“For the past century-and-a-half, the Republican Party has proven to be
the most effective political organization ever to champion equality and
human rights in the United States and around the world.”

Michael Zak

by Rod D. Martin
June 17, 2006

This weekend marks a proud milestone for Republicans, the 150th anniversary of the first Republican National Convention.

Founded in 1854, the Republicans, distinct from Democrats, grounded their party on two noble convictions: that America was truly one nation, not a polyglot of regions, races, or classes, and that American identity was based not on blood or soil, but on its founding ideal — the dignity, worth, and fundamental rights of each person in the eyes of their Creator.

At first, the GOP’s main cause was to oppose slavery, the most depraved institution of their day. Indeed, Democrats were so vehemently pro-slavery that just six years later they split the nation and went to war; and despite Republicans’ victory, those same Democrats established and maintained segregationist “Jim Crow” regimes in the Southern states for another 100 years.

But opposing slavery was just one aspect of a deeper principle.

Abraham Lincoln put it best:

“[E]ach individual is….entitled to do as he pleases with himself and the fruits of his labor, so far as it in no wise interferes with any other man’s rights.”

This is another way of stating Jefferson’s formulation — from the Declaration of Independence — of man’s unalienable rights. To be truly free, man must own property; he must not be property himself. Without economic freedom, political freedom cannot exist. And while an equality of results is impossible — indeed, such “equality” would actually defeat the idea of freedom — it is certainly the job of government to make opportunity as nearly equal as possible.

For this very reason, Lincoln’s Republicans weren’t anti-government. They believed strongly in a government that promoted and protected freedom, responsibility and enterprise for all.

What they did oppose was government’s pitting American against American, the left’s chief strategy to this day. Or as Lincoln put it:

“Let not him who is houseless pull down the house of another, but let him work diligently and build one for himself…..”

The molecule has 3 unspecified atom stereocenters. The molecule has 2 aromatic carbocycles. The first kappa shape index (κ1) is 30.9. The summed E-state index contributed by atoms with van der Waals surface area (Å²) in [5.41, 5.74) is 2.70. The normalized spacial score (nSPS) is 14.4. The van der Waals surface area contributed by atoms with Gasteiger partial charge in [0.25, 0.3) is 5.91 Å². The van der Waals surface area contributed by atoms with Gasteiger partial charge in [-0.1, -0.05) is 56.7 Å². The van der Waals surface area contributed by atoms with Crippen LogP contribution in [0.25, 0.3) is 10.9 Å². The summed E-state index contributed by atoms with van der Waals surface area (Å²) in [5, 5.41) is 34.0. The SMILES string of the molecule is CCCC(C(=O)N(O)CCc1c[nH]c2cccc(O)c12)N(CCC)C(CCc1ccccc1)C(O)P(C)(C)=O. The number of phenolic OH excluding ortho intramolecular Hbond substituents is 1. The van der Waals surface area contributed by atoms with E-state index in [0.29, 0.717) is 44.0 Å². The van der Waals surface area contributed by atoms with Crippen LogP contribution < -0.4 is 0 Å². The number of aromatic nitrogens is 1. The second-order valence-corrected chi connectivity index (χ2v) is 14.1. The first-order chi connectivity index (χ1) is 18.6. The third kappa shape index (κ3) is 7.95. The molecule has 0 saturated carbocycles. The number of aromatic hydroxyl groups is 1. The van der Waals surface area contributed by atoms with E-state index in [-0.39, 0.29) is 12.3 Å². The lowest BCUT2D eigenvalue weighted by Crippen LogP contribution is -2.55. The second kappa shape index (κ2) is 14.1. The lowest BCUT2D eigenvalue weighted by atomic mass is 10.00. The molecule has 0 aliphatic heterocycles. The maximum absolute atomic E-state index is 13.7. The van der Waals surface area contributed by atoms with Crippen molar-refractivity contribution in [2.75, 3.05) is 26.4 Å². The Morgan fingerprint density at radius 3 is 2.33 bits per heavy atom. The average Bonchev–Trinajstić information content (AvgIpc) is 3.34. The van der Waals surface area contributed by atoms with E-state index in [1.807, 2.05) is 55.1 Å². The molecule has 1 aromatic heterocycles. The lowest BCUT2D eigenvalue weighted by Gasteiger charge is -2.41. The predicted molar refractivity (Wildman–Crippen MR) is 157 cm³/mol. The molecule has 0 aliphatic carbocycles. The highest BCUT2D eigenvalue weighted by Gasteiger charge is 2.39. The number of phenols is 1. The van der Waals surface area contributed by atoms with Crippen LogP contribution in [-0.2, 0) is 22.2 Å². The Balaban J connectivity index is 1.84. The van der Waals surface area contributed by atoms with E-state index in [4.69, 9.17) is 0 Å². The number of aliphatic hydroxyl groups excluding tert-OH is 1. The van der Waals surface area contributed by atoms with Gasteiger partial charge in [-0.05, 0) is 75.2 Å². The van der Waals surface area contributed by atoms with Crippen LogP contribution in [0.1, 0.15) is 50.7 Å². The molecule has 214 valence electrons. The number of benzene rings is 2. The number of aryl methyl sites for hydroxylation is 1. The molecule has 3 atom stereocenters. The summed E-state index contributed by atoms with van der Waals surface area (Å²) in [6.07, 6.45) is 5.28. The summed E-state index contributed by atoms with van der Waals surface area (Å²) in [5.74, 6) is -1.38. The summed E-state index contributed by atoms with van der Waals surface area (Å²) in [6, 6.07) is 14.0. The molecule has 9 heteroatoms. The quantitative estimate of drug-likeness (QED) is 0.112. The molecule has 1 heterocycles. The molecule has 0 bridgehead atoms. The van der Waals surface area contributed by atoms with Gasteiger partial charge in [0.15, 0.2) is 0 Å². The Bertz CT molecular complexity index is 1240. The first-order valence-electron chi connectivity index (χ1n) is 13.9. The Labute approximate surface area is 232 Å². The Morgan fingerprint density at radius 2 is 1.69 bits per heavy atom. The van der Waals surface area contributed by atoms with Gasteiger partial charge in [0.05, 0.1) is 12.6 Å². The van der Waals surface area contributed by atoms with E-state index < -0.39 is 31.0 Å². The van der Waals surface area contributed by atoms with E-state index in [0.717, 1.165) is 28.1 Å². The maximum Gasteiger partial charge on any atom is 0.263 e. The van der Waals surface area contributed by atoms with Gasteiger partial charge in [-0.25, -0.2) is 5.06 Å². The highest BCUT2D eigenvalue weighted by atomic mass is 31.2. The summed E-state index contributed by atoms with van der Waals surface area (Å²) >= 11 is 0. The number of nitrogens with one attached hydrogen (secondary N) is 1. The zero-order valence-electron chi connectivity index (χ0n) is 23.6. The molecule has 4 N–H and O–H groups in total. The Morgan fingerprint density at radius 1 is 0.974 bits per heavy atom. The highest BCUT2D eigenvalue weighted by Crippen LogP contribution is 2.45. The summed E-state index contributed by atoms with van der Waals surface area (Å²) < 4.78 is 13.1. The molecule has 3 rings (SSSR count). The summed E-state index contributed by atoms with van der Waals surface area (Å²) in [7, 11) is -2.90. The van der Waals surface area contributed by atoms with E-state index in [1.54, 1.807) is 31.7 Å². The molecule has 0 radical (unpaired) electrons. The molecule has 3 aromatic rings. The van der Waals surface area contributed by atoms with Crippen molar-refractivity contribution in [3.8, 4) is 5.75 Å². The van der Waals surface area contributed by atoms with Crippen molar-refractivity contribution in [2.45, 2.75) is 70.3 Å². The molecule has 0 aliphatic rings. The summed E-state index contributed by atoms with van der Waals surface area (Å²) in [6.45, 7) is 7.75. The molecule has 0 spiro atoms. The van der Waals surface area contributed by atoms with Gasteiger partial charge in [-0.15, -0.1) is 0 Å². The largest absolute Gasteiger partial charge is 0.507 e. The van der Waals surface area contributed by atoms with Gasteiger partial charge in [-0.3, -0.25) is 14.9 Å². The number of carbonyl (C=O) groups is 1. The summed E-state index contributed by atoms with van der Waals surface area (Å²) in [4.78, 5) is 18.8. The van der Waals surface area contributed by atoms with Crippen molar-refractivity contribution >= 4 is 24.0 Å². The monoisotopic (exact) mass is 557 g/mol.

Unfortunately, for a time — roughly calculated from Herbert Hoover till Barry Goldwater — Republicans badly lost their way.

And as Americans rejected the semi-socialist Hoover for the charismatic FDR, a “consensus politics” emerged in which Republicans became sort of “Democrats-lite”, proposing mostly the same things, just slower and stingier. When Nixon claimed in 1971 that “we are all Keynesians now,” he meant it.

But he was wrong. And leftist rule proved ruinous for America.

By the 1970s, Democrats’ traditional reliance on regional and ethnic separatism had opened the door to a far-left counterculture attacking everything American, myriad ethnic and class-based special interests asserting their priority over the nation or any individual’s liberty, and crazed, Orwellian courts conjuring a “Constitutional right” to kill the innocent unborn alongside a prohibition against executing convicted murderers.

Abroad, these Democrats embraced “moral equivalence”, the idea that America is no better — and perhaps far worse — than its enemies, particularly the tyrannical (but left-wing) Soviet Union. At home, their Keynesian economics unraveled in a mire of stagflation, double-digit unemployment and “limits to growth,” amid calls for greater and greater centralization reminiscent of that same USSR.

Have they changed? Not at all. The hippies are still running the show, horrified that President Bush would harm Iraq’s butcher Zarqawi, clamoring to hand over 25 million Iraqis to a couple thousand al Qaeda terrorists, demanding that government confiscate 55% of your assets when you die. Even their racial separatism remains: Democrats tried — and failed — this week to pass legislation creating an ethnic-separatist regime in Hawaii, openly encouraging it to secede from the Union.

This is bemusing, even annoying, in a minority party. It would be suicidal in power.

So when Republicans found their way again under Ronald Reagan’s banner, Americans flocked to them in droves. They haven’t stopped since.

To borrow from Tocqueville, Republicans are great when Republicans are good. It’s not enough to win elections, or “have a seat at the table”. They must stand for something; and not just anything, but those core values of life, liberty and the pursuit of happiness; of an overarching national identity; of equal opportunity for all; and of a God-given freedom and human dignity for every person which cannot be compromised or legislated away. These are conservatism, and these are the values which make us who we are.

When Republicans have abandoned these things, they’ve descended into utter irrelevancy. When they have stood strongly upon them, at home and abroad, they have won the greatest triumphs of our time.

So happy 150th, GOP. May you be good — and great — for centuries yet untold.